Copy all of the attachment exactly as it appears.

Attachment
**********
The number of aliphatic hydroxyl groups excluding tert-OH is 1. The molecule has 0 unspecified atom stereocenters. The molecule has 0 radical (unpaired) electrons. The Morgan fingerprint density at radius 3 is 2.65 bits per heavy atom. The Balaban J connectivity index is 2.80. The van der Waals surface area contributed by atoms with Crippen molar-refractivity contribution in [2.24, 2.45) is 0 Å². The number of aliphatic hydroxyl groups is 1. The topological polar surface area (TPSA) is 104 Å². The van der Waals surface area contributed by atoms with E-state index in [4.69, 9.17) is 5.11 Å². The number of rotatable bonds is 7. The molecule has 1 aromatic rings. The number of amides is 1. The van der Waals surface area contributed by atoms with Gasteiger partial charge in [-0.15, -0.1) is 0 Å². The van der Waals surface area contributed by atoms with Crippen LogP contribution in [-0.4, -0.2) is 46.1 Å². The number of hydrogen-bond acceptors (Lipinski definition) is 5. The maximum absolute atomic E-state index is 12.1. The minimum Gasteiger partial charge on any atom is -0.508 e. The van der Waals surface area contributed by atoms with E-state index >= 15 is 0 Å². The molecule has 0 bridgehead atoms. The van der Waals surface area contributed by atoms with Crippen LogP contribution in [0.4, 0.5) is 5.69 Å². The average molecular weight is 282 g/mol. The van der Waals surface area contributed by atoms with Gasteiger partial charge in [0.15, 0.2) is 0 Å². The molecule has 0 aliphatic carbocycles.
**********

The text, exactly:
The number of aliphatic hydroxyl groups excluding tert-OH is 1. The molecule has 0 unspecified atom stereocenters. The molecule has 0 radical (unpaired) electrons. The Morgan fingerprint density at radius 3 is 2.65 bits per heavy atom. The Balaban J connectivity index is 2.80. The van der Waals surface area contributed by atoms with Crippen molar-refractivity contribution in [2.24, 2.45) is 0 Å². The number of aliphatic hydroxyl groups is 1. The topological polar surface area (TPSA) is 104 Å². The van der Waals surface area contributed by atoms with E-state index in [4.69, 9.17) is 5.11 Å². The number of rotatable bonds is 7. The molecule has 1 aromatic rings. The number of amides is 1. The van der Waals surface area contributed by atoms with Gasteiger partial charge in [-0.15, -0.1) is 0 Å². The van der Waals surface area contributed by atoms with Crippen LogP contribution in [-0.4, -0.2) is 46.1 Å². The number of hydrogen-bond acceptors (Lipinski definition) is 5. The maximum absolute atomic E-state index is 12.1. The minimum Gasteiger partial charge on any atom is -0.508 e. The van der Waals surface area contributed by atoms with E-state index >= 15 is 0 Å². The molecule has 0 bridgehead atoms. The van der Waals surface area contributed by atoms with Crippen LogP contribution in [0.4, 0.5) is 5.69 Å². The average molecular weight is 282 g/mol. The van der Waals surface area contributed by atoms with Gasteiger partial charge in [0.15, 0.2) is 0 Å². The molecule has 0 aliphatic carbocycles.